on the front of this tome, written by the author of Cooking with Julia
(Child, that is). Happily, what you see is what you get to eat. The more-than-300 recipes inside for cakes, cookies, pies and tarts, and any sweet you can slurp up with a spoon, are just as tempting -- not least because of Greenspan's firm and friendly voice.
The Noblest of PastriesKing Arthur Flour Whole Grain Baking: Delicious Recipes Using Nutritious Whole Grains
(Countryman Press, $35) At first blush, the idea of whole-grain baking sounds like a gigantic "WHY BOTHER?" If pastries aren't sinful -- or at least flaky, airy and moist -- then what's the point? But with nary a food pyramid or lecture about why whole grains are better for us, the folks at King Arthur get right down to the business of flavor. Conducting blind tastings, they refused to include any recipe that received a left-handed compliment such as "tastes good for whole grain
." So the only thing that will land with a thud on the countertop should be this encyclopedic cookbook, not the Banana-Chocolate Chip Squares
with 1 3/4 cups of whole spelt flour that you've just pulled hot out of the oven.
Man and Dog BitesThe Dog Ate It: Cooking for Yourself and Your Four-Legged Friends by Linda West Eckhardt and Barbara Bradley with Judy Kern
(Gotham Books, $15) While carefully omitting doggie no-nos such as chocolate (carob is called for, instead), the dual-recipes in The Dog Ate It
sacrifice nothing when it comes to the daily human requirement for delicious food. Chicken salad with carrot, yogurt and parsley is served on lettuce and accompanied by bread, wine, cheese and fruit, while the pup in your life is relegated to a bowl of the stuff, "no lettuce, no bread, and no wine, poor thing." Though the simple recipes are hardly gourmet, they're ideal for the cook who wants to spend less time at the stove and more time scratching his best friend behind the ears. And what man, woman or mutt wouldn't drool over North Carolina Pork Sandwiches or Tarte Tatin -- skip the fancy fanned-out apple arrangement on top, of course, because, as the recipe notes, "hey, this one's for you and your dogs."
Blanched on the RanchBig Sky Cooking by Meredith Brokaw and Ellen Wright
(Artisan, $35) "When you're seventeen miles from the nearest town, you tend not to forget that quart of milk," writes Meredith Brokaw, wife of Tom, and a co-author of this photography-laden book. Big Sky Cooking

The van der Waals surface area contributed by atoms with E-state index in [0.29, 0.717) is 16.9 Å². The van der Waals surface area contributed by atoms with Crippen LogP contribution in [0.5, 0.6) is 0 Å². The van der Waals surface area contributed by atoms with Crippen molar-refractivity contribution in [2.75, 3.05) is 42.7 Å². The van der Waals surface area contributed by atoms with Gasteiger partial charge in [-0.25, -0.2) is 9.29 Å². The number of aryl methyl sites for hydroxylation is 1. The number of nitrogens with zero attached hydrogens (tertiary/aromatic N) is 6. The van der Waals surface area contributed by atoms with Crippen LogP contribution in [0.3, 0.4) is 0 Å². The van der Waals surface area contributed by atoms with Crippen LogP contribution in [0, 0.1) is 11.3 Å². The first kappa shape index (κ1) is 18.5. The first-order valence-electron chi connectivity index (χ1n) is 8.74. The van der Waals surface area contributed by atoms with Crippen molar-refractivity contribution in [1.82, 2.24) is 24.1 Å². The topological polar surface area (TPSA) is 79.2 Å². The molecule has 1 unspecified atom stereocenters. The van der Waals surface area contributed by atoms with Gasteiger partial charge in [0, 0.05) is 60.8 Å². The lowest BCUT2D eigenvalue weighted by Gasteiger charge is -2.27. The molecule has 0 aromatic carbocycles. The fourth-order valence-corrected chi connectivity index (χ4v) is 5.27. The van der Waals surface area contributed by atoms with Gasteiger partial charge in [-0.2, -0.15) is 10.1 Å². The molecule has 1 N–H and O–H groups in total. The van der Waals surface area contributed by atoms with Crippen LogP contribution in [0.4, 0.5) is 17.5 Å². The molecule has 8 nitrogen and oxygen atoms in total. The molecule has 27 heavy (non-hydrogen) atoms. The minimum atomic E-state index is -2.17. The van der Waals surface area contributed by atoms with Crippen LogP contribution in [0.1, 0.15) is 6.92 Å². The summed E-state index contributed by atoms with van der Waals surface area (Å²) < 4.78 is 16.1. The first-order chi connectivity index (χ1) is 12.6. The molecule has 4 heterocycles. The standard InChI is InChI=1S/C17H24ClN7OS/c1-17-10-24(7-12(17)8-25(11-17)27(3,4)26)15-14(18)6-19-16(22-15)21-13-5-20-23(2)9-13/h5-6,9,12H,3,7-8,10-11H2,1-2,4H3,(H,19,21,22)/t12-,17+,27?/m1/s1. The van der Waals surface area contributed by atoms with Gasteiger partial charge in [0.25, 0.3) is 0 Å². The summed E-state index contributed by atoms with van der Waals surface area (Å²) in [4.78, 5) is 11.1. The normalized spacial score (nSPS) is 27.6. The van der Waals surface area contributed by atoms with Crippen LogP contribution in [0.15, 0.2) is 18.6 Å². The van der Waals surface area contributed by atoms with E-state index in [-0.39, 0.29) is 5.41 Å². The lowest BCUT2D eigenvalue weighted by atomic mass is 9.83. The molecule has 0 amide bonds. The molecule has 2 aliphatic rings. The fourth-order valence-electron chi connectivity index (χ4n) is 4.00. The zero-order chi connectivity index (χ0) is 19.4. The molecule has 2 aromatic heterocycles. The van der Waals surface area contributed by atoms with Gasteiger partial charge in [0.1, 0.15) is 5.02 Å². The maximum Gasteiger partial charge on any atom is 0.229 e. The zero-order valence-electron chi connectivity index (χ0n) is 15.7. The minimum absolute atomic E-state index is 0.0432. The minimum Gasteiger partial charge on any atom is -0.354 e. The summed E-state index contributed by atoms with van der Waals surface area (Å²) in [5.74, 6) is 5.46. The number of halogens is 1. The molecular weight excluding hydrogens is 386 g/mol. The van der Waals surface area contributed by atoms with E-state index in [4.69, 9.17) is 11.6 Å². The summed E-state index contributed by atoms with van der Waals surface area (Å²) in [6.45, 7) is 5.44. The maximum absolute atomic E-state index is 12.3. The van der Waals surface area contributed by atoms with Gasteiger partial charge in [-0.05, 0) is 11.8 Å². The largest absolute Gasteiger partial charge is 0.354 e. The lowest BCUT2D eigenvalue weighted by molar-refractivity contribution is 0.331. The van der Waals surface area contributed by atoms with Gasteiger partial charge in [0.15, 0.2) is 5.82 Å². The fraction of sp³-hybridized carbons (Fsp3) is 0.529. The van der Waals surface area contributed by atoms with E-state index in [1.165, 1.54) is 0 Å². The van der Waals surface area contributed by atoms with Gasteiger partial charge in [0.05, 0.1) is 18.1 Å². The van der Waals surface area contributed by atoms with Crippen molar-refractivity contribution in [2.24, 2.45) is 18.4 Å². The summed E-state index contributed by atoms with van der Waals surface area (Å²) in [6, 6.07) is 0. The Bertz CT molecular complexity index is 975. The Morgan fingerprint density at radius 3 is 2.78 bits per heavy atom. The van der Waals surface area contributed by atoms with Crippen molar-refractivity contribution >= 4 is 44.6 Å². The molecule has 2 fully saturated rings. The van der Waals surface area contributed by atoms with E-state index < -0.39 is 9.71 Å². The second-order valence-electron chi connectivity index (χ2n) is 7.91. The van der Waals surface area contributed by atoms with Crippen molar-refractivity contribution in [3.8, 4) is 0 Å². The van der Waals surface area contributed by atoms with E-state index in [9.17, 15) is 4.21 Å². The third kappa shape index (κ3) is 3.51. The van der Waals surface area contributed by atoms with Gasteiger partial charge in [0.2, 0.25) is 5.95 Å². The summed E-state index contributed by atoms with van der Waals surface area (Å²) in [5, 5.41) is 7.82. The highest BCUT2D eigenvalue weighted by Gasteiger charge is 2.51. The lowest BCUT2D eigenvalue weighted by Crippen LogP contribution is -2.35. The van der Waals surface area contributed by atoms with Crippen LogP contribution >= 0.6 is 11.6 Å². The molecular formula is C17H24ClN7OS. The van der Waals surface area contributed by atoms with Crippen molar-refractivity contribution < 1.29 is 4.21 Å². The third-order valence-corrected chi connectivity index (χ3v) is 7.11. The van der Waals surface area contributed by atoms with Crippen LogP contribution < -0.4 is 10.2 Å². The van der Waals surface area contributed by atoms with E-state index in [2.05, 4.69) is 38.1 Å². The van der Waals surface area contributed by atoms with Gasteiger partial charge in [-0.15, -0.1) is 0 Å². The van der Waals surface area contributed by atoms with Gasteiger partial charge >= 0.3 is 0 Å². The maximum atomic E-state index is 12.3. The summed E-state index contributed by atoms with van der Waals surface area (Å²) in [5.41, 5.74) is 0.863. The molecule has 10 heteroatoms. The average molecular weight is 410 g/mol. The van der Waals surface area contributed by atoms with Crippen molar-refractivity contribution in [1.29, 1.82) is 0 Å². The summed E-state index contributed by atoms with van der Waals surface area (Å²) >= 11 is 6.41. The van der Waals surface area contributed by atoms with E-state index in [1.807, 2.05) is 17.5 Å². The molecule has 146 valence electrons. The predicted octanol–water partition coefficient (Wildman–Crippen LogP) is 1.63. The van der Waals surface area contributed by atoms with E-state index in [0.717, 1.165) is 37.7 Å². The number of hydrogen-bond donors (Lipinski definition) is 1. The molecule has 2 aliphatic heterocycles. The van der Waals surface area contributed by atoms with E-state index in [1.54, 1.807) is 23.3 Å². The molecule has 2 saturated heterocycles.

offers a personal -- and personable -- glimpse into the relaxed rhythms of the Brokaws' life out West. Structured like a day on the ranch from "Sunrise" to "Under the Stars," the book demands a leisurely ramble, especially if you pause to read essays by writers such as Tom McGuane and Jim Harrison. You'll find recipes for hearty fare like bison osso bucco
and pork tenderloin with native chokecherry glaze. But you don't have to be a ranch hand to tuck into Big Sky Cooking
's earthly delights. (Related Story: 'Dive into a Sea of Good Summer Food'
Advice from Beloved Ah PawMy Grandmother's Chinese Kitchen: 100 Family Recipes and Life Lessons by Eileen Yin-Fei Lo
(A Home Book, $25.95) Growing up outside Canton, China, the award-winning cookbook author learned how to behave in and out of the kitchen from her beloved grandmother, Ah Paw, who counseled "that vegetables should be chosen with at least the same care given to selecting in-laws." Now a grandmother herself, Lo passes on her culinary heritage. Turnip cake, shrimp balls and taro root pancakes are among the recipes for traditional dishes that mark births, weddings and other festive occasions. As much memoir as cookbook, My Grandmother's Kitchen
benefits doubly from Lo's warm voice and her sure hand -- with an all-important glossary in back to guide the uninitiated.
Onions, Tell Me Your SecretHappy in the Kitchen by Michel Richard
(Artisan, $45) The high-wattage Washington, D.C., chef talks to his food. "I ask every ingredient, 'What don't I know about you? What secrets have you been keeping about yourself…'" Then the master of California-French cuisine turns to his "toy box," a battery of equipment that includes a mandoline and a meat slicer, to coax the inner goodness and all manner of surprises from his raw material. Who knew onions could be sliced to resemble ribbons of pasta? Though some of the recipes are simple -- "Very French Fries" calls for just three ingredients – spuds, oil for deep frying and sea salt -- they all require the skills of someone who's been around the chopping block a few times. Imbued with Richard's wit and filled with lush photos, Happy in the Kitchen
will wow the foodies on your list, even if they never leave the couch.